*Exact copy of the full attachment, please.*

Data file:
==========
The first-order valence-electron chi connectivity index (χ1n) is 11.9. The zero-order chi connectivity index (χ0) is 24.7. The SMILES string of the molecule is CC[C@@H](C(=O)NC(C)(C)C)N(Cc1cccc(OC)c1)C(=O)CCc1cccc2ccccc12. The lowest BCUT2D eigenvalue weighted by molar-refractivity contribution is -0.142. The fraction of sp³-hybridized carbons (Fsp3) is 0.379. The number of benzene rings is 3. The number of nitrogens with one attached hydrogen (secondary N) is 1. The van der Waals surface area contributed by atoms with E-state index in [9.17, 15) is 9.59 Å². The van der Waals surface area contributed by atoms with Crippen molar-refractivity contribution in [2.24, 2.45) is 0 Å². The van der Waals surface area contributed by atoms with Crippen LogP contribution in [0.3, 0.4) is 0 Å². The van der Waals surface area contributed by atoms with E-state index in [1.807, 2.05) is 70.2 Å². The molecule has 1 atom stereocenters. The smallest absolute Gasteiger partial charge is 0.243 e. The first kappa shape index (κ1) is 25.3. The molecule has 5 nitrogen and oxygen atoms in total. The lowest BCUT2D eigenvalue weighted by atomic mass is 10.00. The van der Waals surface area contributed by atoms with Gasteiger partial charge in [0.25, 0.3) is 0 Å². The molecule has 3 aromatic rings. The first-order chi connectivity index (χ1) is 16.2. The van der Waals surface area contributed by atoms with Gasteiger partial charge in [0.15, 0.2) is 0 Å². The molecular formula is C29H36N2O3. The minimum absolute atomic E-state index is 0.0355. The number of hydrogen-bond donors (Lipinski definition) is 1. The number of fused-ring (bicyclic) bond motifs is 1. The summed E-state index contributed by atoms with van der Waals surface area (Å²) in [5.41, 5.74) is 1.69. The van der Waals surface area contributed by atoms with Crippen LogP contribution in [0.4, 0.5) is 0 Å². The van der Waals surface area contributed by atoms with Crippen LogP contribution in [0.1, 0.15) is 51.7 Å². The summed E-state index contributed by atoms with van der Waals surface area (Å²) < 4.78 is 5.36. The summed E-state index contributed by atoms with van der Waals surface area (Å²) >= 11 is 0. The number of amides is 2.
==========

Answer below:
The first-order valence-electron chi connectivity index (χ1n) is 11.9. The zero-order chi connectivity index (χ0) is 24.7. The SMILES string of the molecule is CC[C@@H](C(=O)NC(C)(C)C)N(Cc1cccc(OC)c1)C(=O)CCc1cccc2ccccc12. The lowest BCUT2D eigenvalue weighted by molar-refractivity contribution is -0.142. The fraction of sp³-hybridized carbons (Fsp3) is 0.379. The number of benzene rings is 3. The number of nitrogens with one attached hydrogen (secondary N) is 1. The van der Waals surface area contributed by atoms with E-state index in [9.17, 15) is 9.59 Å². The van der Waals surface area contributed by atoms with Crippen molar-refractivity contribution in [2.24, 2.45) is 0 Å². The van der Waals surface area contributed by atoms with Crippen LogP contribution in [0.3, 0.4) is 0 Å². The van der Waals surface area contributed by atoms with E-state index in [1.807, 2.05) is 70.2 Å². The molecule has 1 atom stereocenters. The smallest absolute Gasteiger partial charge is 0.243 e. The first kappa shape index (κ1) is 25.3. The molecule has 5 nitrogen and oxygen atoms in total. The lowest BCUT2D eigenvalue weighted by atomic mass is 10.00. The van der Waals surface area contributed by atoms with Gasteiger partial charge in [0.25, 0.3) is 0 Å². The molecule has 3 aromatic rings. The first-order chi connectivity index (χ1) is 16.2. The van der Waals surface area contributed by atoms with Gasteiger partial charge in [0.15, 0.2) is 0 Å². The molecular formula is C29H36N2O3. The minimum absolute atomic E-state index is 0.0355. The number of hydrogen-bond donors (Lipinski definition) is 1. The number of fused-ring (bicyclic) bond motifs is 1. The summed E-state index contributed by atoms with van der Waals surface area (Å²) in [5.41, 5.74) is 1.69. The van der Waals surface area contributed by atoms with Crippen LogP contribution in [0.4, 0.5) is 0 Å². The van der Waals surface area contributed by atoms with Crippen LogP contribution in [0.1, 0.15) is 51.7 Å². The summed E-state index contributed by atoms with van der Waals surface area (Å²) < 4.78 is 5.36. The summed E-state index contributed by atoms with van der Waals surface area (Å²) >= 11 is 0. The number of amides is 2.